It is a right approach for the Vatican not to speak out over the Hong Kong democracy movement as “grandstanding” statements will not produce a positive change, according to Archbishop Paul Richard Gallagher, the Vatican Secretary for Relations with States.
Unlike in the cases of Hong Kong and the Uighurs, Pope Francis
has spoken out strongly on the repression of democracy in Myanmar, which he visited in November 2017.
During an interview, Archbishop Gallagher responded to criticism of the Vatican not speaking out against China’s restrictions on religious freedom and its repression of the Uighurs in Xinjiang Province as well as the democracy movement in Hong Kong.
“I think you will find it true that the Holy See does not have a policy, a diplomatic policy, of denunciation almost anywhere in the world,” Archbishop Gallagher said, “and there are human rights abuses in many, many countries.”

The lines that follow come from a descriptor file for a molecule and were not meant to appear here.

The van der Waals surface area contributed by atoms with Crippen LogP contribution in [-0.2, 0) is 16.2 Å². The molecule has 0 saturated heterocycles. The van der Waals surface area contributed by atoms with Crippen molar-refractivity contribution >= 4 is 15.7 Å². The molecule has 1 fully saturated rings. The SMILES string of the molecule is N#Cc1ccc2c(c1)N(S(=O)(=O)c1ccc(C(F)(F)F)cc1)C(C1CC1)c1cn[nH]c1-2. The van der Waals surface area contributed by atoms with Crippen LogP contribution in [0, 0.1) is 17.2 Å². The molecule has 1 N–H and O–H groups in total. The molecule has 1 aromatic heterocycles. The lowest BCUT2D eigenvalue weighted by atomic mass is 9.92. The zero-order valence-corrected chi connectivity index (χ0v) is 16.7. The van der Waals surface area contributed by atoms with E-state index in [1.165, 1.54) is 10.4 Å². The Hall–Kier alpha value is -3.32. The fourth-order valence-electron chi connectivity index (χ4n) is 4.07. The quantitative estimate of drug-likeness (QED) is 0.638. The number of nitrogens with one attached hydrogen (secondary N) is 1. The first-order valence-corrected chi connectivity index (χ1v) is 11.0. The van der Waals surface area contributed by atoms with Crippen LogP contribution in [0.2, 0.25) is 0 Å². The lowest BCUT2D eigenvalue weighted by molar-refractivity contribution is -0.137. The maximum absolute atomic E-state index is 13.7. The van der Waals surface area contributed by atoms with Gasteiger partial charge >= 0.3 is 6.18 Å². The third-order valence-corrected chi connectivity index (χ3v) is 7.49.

While referring to the Vatican’s silence on Hong Kong, the archbishop asserted tha the Catholic community in Hong Kong is significantly divided on the policy.
“There are, you might say, Beijing loyalists on one side and then there are people who would like greater freedom and greater exceptions for Hong Kong. We try to work with the local church and do what we can in that way,” the Archbishop said.
“Again, I don’t think that ‘grandstanding’ statements can be terribly effective,” he added.
“I think you have to ask what effect [a statement] is going to have? Is it going to produce a positive change, or does it make the situation more complicated for the local church and for relations with the Holy See? At the moment, we feel that’s the right approach.”